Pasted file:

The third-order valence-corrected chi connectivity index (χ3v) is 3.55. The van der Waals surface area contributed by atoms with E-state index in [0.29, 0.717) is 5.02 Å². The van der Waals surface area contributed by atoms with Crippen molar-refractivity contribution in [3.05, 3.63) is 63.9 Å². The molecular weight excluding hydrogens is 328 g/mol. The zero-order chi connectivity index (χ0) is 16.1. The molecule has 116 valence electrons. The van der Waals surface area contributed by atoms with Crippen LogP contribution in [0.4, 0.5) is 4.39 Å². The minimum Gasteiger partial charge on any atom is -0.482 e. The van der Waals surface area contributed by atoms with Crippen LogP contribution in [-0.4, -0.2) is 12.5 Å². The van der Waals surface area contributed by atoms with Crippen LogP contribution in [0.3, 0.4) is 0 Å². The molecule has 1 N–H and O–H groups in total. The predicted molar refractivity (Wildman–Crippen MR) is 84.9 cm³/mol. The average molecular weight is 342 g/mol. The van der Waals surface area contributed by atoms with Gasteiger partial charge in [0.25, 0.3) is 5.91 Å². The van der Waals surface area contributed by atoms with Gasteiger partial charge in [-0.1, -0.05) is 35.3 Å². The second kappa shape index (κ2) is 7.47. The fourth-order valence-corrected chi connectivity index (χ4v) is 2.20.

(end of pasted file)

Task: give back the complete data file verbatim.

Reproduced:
The third-order valence-corrected chi connectivity index (χ3v) is 3.55. The van der Waals surface area contributed by atoms with E-state index in [0.29, 0.717) is 5.02 Å². The van der Waals surface area contributed by atoms with Crippen molar-refractivity contribution in [3.05, 3.63) is 63.9 Å². The molecular weight excluding hydrogens is 328 g/mol. The zero-order chi connectivity index (χ0) is 16.1. The molecule has 116 valence electrons. The van der Waals surface area contributed by atoms with Crippen LogP contribution in [0.4, 0.5) is 4.39 Å². The minimum Gasteiger partial charge on any atom is -0.482 e. The van der Waals surface area contributed by atoms with Crippen LogP contribution in [-0.4, -0.2) is 12.5 Å². The van der Waals surface area contributed by atoms with Crippen LogP contribution in [0.3, 0.4) is 0 Å². The molecule has 1 N–H and O–H groups in total. The predicted molar refractivity (Wildman–Crippen MR) is 84.9 cm³/mol. The average molecular weight is 342 g/mol. The van der Waals surface area contributed by atoms with Gasteiger partial charge in [0.25, 0.3) is 5.91 Å². The van der Waals surface area contributed by atoms with Gasteiger partial charge in [-0.1, -0.05) is 35.3 Å². The second kappa shape index (κ2) is 7.47. The fourth-order valence-corrected chi connectivity index (χ4v) is 2.20.